Freaknik will return to Atlanta this summer, with Pastor Troy among the performers joining the event. But it won't be like the traffic-halting party from the '90s, organizers say. Then-Mayor Kasim Reed banned any Freaknik-related activities within the city in 2010. But on June 22, the new Freaknik will take place at Cellairis Amphitheatre at Lakewood, with Da Brat scheduled to perform. Also in the lineup is Uncle Luke. Organizers envision Freaknik 2.0 as an annual concert that will showcase unity and toge

Freaknik returns to Atlanta this summer in family-friendly form

Freaknik will be back this summer – but in updated, family-friendly form.

From the early 1980s to the late 1990s, the annual spring break-themed event was an infamous gathering in Atlanta, a massive party that swelled in size, and with it, drinking and partying.

By 2010, then-Atlanta Mayor Kasim Reed banned any Freaknik-related activities from being staged within the city, and a hallmark of Atlanta revelry disappeared.

But on June 22, the new Freaknik will take place at Cellairis Amphitheatre at Lakewood, with Atlanta-based After 9 Partners producing the event.

The lineup includes Project Pat, Uncle Luke, Da Brat, Foxy Brown, Kilo Ali, Bun B. and Pastor Troy. Tickets, which range from $46-$221, are on sale now at www.livenation.com.

Organizers envision Freaknik 2.0 as an annual concert that will showcase unity and togetherness.

“We want everyone to know it’s not the old Atlanta Freaknik,” said Tara Thomas, publicist and branding partner for the concert. “When people think Freaknik, they think party and chaos. That’s not what we want to do. We want it to be a party, but an all-inclusive one.”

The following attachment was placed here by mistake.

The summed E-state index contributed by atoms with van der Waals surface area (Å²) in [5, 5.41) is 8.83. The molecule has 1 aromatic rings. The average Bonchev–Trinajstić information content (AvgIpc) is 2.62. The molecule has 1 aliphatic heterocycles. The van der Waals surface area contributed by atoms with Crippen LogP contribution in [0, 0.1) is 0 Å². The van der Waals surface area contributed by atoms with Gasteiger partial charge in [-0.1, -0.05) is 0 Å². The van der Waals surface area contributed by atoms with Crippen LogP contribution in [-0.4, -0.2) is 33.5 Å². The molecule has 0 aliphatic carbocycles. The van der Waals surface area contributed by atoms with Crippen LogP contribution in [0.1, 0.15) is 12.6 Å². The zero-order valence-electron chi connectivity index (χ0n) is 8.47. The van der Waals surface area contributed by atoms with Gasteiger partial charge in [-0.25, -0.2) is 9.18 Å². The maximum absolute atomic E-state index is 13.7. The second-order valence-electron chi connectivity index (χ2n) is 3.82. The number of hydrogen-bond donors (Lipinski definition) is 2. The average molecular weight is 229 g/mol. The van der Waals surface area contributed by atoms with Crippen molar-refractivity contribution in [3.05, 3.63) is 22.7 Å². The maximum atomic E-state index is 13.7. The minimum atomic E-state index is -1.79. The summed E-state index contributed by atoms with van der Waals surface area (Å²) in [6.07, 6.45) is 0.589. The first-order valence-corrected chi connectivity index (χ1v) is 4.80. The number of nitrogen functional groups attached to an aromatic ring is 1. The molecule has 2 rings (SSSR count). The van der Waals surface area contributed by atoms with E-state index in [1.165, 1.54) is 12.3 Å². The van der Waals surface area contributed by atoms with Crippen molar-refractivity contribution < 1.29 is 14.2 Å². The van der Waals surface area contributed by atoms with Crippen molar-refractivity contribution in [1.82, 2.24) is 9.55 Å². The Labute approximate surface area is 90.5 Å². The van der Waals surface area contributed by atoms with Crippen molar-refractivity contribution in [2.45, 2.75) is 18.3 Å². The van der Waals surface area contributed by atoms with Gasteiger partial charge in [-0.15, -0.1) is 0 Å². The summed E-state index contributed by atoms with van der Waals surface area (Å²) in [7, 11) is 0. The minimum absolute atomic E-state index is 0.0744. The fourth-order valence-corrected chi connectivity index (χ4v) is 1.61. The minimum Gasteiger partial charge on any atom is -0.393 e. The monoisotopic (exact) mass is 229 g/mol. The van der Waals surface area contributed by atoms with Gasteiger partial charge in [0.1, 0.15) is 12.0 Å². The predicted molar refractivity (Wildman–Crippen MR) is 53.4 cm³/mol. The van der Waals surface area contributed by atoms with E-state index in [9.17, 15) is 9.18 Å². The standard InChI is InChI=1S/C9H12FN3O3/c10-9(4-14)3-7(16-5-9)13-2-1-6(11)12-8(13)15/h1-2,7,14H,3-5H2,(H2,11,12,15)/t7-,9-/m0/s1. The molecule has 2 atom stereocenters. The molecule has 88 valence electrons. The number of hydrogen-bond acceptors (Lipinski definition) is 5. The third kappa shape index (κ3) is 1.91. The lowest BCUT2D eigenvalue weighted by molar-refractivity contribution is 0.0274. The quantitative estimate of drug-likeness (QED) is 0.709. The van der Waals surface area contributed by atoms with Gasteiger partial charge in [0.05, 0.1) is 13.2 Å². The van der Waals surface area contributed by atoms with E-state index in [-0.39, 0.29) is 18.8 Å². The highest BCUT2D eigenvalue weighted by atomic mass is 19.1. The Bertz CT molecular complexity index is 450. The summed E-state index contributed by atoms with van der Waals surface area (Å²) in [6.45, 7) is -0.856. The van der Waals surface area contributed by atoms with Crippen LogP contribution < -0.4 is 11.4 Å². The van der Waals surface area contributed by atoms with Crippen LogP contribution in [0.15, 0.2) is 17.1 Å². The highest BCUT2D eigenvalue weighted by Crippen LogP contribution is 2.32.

RELATED: Here’s what Twitter had to say about Freaknik’s ‘family-friendly’ return

Thomas, who is based in Los Angeles, never attended Freaknik, but is familiar with it through her husband, an Atlanta native.

“I just know about it from the stories I’ve heard and there will be no naked girls running down the street on top of cars! We want it to be fun and to make it something people look forward to every year, like a funk fest,” she said.

While Freaknik is an all ages event, Thomas believes that a demographic of 25 and older will best appreciate it and “remember some of the music.”

There are plans to meet with local police before June to retain their support and Thomas also envisions donating some of the proceeds of the show to local women’s empowerment groups.

“We want people to remember (Freaknik) for what it was,” she said, “and for what it is.”

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About the Author

Melissa Ruggieri
Melissa Ruggieri
Atlanta Journal-Constitution staff writer Melissa Ruggieri covers music and entertainment news for the AJC. She remembers when MTV was awesome.  
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